Robert Pinsky

       “The lecturer,” wrote Ezra Pound, “is someone who must speak for an hour.” He then adds that “France lost the intellectual leadership of Europe when the academic period was lengthened from forty minutes.” (The quotations are inexact because I am typing this on a mini-laptop on a cross-country flight, and my carry-on luggage does not include the works of great fascistic modernist sages. There is room for a toy car to buy my grandson’s goodwill, but none for a library.)
       The great virtue of economy in speech is not valued in the world of formal lectures. This rule is reinforced by the fatal tendency for speakers to fall in love with their own voices. Sometimes, the speaker senses that he or she is not doing too well and talks too much, paradoxically, for that very reason–gorging on the nutritionless junk food of one more banal sentence.
       For instance, the people who have invited me to lecture on the Inferno at the Huntington Library in Pasadena tonight will feel scandalously cheated if I speak for ten or fifteen minutes–though that length would be an interesting challenge, maybe forcing me to concentrate my ideas into a memorable form. Among my fantasy acts of giving, after I someday stumble into a large fortune (along with the fat college scholarships reserved for Pinsky Fellows, demonstrably bright high-school kids who do not get many A’s and do not become class officers), would be the Pinsky Twenty-Five Minute Lectureships, with the attractive fee reduced severely for every minute over the specified twenty-five.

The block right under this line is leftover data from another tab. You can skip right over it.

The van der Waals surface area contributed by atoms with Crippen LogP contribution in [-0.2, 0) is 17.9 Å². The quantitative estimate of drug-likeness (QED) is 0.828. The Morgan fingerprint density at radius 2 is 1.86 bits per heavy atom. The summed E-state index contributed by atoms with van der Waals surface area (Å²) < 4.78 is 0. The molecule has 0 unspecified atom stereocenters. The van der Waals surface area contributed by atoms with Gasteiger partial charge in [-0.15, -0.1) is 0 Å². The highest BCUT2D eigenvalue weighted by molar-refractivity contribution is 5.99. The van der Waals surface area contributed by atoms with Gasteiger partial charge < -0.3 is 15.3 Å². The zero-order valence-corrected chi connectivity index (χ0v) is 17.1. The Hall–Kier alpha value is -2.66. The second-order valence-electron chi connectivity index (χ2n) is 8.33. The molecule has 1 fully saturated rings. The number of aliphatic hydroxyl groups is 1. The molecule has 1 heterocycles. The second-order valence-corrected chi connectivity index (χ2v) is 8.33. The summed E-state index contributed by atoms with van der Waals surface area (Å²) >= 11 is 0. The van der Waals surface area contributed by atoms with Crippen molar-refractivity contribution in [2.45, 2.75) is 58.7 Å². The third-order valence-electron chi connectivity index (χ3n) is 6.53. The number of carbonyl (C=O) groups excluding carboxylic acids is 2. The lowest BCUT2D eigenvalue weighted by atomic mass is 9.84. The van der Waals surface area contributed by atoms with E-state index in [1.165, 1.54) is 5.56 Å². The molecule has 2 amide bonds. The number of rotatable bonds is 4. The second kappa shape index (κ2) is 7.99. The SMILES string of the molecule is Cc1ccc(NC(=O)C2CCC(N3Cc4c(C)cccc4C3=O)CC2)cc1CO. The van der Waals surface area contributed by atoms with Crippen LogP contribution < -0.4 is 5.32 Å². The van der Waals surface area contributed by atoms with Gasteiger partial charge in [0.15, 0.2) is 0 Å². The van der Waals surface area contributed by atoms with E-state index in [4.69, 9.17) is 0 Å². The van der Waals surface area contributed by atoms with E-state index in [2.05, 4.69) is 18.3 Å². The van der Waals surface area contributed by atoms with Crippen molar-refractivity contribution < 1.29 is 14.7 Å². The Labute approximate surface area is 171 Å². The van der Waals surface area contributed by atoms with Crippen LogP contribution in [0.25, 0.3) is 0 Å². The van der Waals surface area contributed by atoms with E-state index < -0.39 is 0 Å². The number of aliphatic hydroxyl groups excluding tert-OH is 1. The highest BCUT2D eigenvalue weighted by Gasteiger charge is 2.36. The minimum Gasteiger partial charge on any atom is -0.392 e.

I believe that training in lyric poetry, because brevity, density, and elegance of sound are valued in that art, can make for better public speaking. Bloviation, as in the boring academic or political or corporate lecture, is the opposite of poetry. It’s not well-known that poetry is an important part of the curriculum at West Point, for related reasons: Students who study engineering, as most there do, and who have military responsibilities as well, can’t effectively read long Victorian novels. Time forbids. So poetry is at the core of the military academy’s humanities curriculum, and when I visited there last year I found the students eager, sharp, and well-taught.
       One impressive thing about Mrs. Clinton at Longfellow House the other day was that she thanked everyone who needed mentioning, said cogent words about why we were all there, addressed the schoolchildren, and sat down, all within less than five minutes.

Say what you mean in two
Words and get through.
Long, frilly
Palaver is silly.

       That’s some more Pound quoted or misquoted from memory, this time his translation of the German poet (and Jew, as Ezra must have known, or maybe not?) Heinrich Heine.
       It rhymes: That is, it is physically, vocally present and memorable. If you ask most people what they remember about their great teachers, it will come down to recalling the voice, a certain cadence and tone of intensity, a physical presence. I will remember to read aloud the actual words of the poem tonight, in illustration, and to sit down before the clock’s big hand gets too close to where it began.
       This morning’s e-mail brought the news that someone at Boston magazine has done a search for the 100 Bostonians most mentioned in the newspaper this year, and I am No. 47, and do I have a quote in response? It occurs to me that I might tell them the truth, that I am more than a little disturbed by my presence on this list: Maybe there has been too much travel and yacking by me in 1998–the Poet Launderette stuck on the spin cycle? But in a spirit consistent with my feeling, and with my theme here, I decide not to supply any quote at all.
       In fact, having produced the required number of words for today’s Diary, it behooves me to close the laptop and, in two pointed American words, shut up.